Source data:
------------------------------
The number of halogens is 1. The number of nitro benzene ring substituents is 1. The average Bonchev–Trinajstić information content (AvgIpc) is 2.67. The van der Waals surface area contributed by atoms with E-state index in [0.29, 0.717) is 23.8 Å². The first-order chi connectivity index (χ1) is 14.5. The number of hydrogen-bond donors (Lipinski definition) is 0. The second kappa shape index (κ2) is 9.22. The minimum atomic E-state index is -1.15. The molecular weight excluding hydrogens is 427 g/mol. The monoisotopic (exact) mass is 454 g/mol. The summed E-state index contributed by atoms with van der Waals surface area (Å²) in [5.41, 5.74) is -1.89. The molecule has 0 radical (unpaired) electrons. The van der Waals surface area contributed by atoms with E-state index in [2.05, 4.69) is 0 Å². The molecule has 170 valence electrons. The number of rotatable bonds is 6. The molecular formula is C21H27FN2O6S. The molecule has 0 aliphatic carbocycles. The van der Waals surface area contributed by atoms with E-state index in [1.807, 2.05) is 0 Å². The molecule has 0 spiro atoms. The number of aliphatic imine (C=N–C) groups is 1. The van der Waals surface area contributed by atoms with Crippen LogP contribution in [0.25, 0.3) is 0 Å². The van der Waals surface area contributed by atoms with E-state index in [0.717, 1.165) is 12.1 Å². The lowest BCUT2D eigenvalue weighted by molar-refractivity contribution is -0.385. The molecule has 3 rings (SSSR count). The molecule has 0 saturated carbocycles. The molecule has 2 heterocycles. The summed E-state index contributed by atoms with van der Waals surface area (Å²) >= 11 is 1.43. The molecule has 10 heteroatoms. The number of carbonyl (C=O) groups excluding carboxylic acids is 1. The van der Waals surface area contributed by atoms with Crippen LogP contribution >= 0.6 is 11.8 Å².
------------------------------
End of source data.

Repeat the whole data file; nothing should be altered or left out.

The number of halogens is 1. The number of nitro benzene ring substituents is 1. The average Bonchev–Trinajstić information content (AvgIpc) is 2.67. The van der Waals surface area contributed by atoms with E-state index in [0.29, 0.717) is 23.8 Å². The first-order chi connectivity index (χ1) is 14.5. The number of hydrogen-bond donors (Lipinski definition) is 0. The second kappa shape index (κ2) is 9.22. The minimum atomic E-state index is -1.15. The molecular weight excluding hydrogens is 427 g/mol. The monoisotopic (exact) mass is 454 g/mol. The summed E-state index contributed by atoms with van der Waals surface area (Å²) in [5.41, 5.74) is -1.89. The molecule has 0 radical (unpaired) electrons. The van der Waals surface area contributed by atoms with E-state index in [2.05, 4.69) is 0 Å². The molecule has 170 valence electrons. The number of rotatable bonds is 6. The molecular formula is C21H27FN2O6S. The molecule has 0 aliphatic carbocycles. The van der Waals surface area contributed by atoms with E-state index in [1.807, 2.05) is 0 Å². The molecule has 0 spiro atoms. The number of aliphatic imine (C=N–C) groups is 1. The van der Waals surface area contributed by atoms with Crippen LogP contribution in [0.25, 0.3) is 0 Å². The van der Waals surface area contributed by atoms with E-state index in [0.717, 1.165) is 12.1 Å². The lowest BCUT2D eigenvalue weighted by molar-refractivity contribution is -0.385. The molecule has 3 rings (SSSR count). The molecule has 0 saturated carbocycles. The molecule has 2 heterocycles. The summed E-state index contributed by atoms with van der Waals surface area (Å²) >= 11 is 1.43. The molecule has 10 heteroatoms. The number of carbonyl (C=O) groups excluding carboxylic acids is 1. The van der Waals surface area contributed by atoms with Crippen LogP contribution >= 0.6 is 11.8 Å².